Over the past few weeks I have been doing a good bit of reading, thinking, and note-taking on the USAF’s Core Values of integrity, excellence, and service, and thought it time to actually try to come up with something worthy of writing and then I came across a couple thoughts while reading a Bible study.
It is a basic premise that leaders should always pursue excellence. Leaders lead our organizations, our families, our businesses, our classrooms, and our lives; striving for the best— striving for excellence.
Martin Luther King, Jr. said, “If a man is called to be a street sweeper, he should sweep streets even as Michelangelo painted, or Beethoven composed music, or Shakespeare wrote poetry.” Whatever our role, our position, our organization, or our lot in life, we should strive for excellence. I know—easier said than done. Our measure of success should not be attached to a particular rank, position, career, or earnings but on our character and what we give to others or to our chosen field. This attitude takes practice, and at times goes against our very nature, but are we seeking to be status quo or heroic leaders?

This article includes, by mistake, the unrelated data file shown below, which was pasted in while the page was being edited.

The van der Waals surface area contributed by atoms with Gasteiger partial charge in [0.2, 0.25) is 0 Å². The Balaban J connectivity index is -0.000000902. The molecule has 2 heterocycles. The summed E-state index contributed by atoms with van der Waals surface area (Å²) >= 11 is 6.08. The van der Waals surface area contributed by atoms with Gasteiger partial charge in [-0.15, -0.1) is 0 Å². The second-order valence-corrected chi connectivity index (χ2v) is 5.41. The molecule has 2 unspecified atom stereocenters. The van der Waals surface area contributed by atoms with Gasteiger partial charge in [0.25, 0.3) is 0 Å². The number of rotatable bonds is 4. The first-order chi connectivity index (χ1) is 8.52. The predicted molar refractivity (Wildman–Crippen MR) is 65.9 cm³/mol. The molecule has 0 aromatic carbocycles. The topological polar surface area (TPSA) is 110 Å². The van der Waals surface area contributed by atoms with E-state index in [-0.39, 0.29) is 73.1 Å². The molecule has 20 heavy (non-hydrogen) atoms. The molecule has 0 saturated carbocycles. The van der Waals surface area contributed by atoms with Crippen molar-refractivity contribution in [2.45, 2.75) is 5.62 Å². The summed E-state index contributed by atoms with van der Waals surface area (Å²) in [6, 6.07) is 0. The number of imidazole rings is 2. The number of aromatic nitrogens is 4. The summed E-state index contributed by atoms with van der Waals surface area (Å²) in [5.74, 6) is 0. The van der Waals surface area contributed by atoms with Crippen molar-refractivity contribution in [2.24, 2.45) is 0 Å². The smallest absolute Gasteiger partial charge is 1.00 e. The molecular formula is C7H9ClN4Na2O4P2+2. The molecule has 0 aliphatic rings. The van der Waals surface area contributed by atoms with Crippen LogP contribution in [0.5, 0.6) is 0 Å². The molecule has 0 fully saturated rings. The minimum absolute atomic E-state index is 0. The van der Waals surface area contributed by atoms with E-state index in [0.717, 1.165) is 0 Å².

1.the quality of being outstanding or extremely good.
Excellence does not mean being the best, but being our best. Understanding that variation is huge. Excellence is being better than we were yesterday. Excellence means matching our practice with our potential.
Some people have fame thrust upon them, but very few have excellence thrust upon them. Excellence is achieved. What will we do to have people say, like they said of Jesus, “Everything he does is wonderful”?
They were completely amazed and said again and again, “Everything he does is wonderful. He even makes the deaf to hear and gives speech to those who cannot speak.” –Mark 7:37, NLT